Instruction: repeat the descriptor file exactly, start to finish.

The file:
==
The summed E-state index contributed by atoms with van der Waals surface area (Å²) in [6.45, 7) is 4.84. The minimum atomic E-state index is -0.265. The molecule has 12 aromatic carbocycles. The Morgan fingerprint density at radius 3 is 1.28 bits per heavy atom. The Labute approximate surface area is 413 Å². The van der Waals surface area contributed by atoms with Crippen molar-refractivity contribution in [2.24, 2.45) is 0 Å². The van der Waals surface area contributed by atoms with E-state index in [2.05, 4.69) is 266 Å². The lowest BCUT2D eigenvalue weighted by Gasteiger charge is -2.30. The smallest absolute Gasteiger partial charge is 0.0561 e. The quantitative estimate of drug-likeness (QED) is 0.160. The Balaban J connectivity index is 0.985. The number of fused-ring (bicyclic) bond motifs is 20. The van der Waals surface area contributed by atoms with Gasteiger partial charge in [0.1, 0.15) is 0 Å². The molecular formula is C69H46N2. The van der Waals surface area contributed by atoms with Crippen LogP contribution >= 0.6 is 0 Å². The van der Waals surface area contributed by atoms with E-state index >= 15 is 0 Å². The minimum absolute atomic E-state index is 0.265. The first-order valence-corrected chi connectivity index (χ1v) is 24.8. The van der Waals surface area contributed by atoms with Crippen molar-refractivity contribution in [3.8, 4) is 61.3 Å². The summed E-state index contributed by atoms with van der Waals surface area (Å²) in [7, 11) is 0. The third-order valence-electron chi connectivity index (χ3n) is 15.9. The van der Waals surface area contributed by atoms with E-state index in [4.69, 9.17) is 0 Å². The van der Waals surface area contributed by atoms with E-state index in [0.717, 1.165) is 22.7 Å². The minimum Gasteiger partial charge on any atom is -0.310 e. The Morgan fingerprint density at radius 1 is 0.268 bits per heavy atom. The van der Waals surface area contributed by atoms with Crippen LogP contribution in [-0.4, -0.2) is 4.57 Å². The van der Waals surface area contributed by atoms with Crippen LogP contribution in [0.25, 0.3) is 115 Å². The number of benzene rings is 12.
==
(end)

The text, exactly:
The summed E-state index contributed by atoms with van der Waals surface area (Å²) in [6.45, 7) is 4.84. The minimum atomic E-state index is -0.265. The molecule has 12 aromatic carbocycles. The Morgan fingerprint density at radius 3 is 1.28 bits per heavy atom. The Labute approximate surface area is 413 Å². The van der Waals surface area contributed by atoms with Crippen molar-refractivity contribution in [2.24, 2.45) is 0 Å². The van der Waals surface area contributed by atoms with E-state index in [2.05, 4.69) is 266 Å². The lowest BCUT2D eigenvalue weighted by Gasteiger charge is -2.30. The smallest absolute Gasteiger partial charge is 0.0561 e. The quantitative estimate of drug-likeness (QED) is 0.160. The Balaban J connectivity index is 0.985. The number of fused-ring (bicyclic) bond motifs is 20. The van der Waals surface area contributed by atoms with Gasteiger partial charge in [0.1, 0.15) is 0 Å². The molecular formula is C69H46N2. The van der Waals surface area contributed by atoms with Crippen LogP contribution >= 0.6 is 0 Å². The van der Waals surface area contributed by atoms with E-state index >= 15 is 0 Å². The minimum absolute atomic E-state index is 0.265. The first-order valence-corrected chi connectivity index (χ1v) is 24.8. The van der Waals surface area contributed by atoms with Crippen molar-refractivity contribution in [3.8, 4) is 61.3 Å². The summed E-state index contributed by atoms with van der Waals surface area (Å²) in [7, 11) is 0. The third-order valence-electron chi connectivity index (χ3n) is 15.9. The van der Waals surface area contributed by atoms with E-state index in [4.69, 9.17) is 0 Å². The van der Waals surface area contributed by atoms with E-state index in [0.717, 1.165) is 22.7 Å². The minimum Gasteiger partial charge on any atom is -0.310 e. The Morgan fingerprint density at radius 1 is 0.268 bits per heavy atom. The van der Waals surface area contributed by atoms with Crippen LogP contribution in [-0.4, -0.2) is 4.57 Å². The van der Waals surface area contributed by atoms with Crippen LogP contribution in [0.25, 0.3) is 115 Å². The number of benzene rings is 12.